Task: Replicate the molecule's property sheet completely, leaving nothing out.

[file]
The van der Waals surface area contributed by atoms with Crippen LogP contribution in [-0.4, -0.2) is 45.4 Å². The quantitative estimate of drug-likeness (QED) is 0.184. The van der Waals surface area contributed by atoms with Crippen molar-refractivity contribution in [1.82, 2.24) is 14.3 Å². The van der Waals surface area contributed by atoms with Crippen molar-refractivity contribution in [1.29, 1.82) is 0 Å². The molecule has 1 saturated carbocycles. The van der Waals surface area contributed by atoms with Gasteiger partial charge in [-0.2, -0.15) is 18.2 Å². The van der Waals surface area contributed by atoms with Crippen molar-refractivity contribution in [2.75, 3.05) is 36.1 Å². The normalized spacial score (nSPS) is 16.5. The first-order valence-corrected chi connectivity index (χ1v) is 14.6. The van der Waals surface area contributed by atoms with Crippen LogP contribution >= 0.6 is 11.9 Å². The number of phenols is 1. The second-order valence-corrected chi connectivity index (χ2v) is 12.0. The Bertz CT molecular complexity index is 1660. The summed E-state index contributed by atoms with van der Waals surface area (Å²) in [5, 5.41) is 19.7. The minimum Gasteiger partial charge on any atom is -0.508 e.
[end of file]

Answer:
The van der Waals surface area contributed by atoms with Crippen LogP contribution in [-0.4, -0.2) is 45.4 Å². The quantitative estimate of drug-likeness (QED) is 0.184. The van der Waals surface area contributed by atoms with Crippen molar-refractivity contribution in [1.82, 2.24) is 14.3 Å². The van der Waals surface area contributed by atoms with Crippen molar-refractivity contribution in [1.29, 1.82) is 0 Å². The molecule has 1 saturated carbocycles. The van der Waals surface area contributed by atoms with Gasteiger partial charge in [-0.2, -0.15) is 18.2 Å². The van der Waals surface area contributed by atoms with Crippen molar-refractivity contribution in [2.75, 3.05) is 36.1 Å². The normalized spacial score (nSPS) is 16.5. The first-order valence-corrected chi connectivity index (χ1v) is 14.6. The van der Waals surface area contributed by atoms with Crippen LogP contribution >= 0.6 is 11.9 Å². The number of phenols is 1. The second-order valence-corrected chi connectivity index (χ2v) is 12.0. The Bertz CT molecular complexity index is 1660. The summed E-state index contributed by atoms with van der Waals surface area (Å²) in [5, 5.41) is 19.7. The minimum Gasteiger partial charge on any atom is -0.508 e.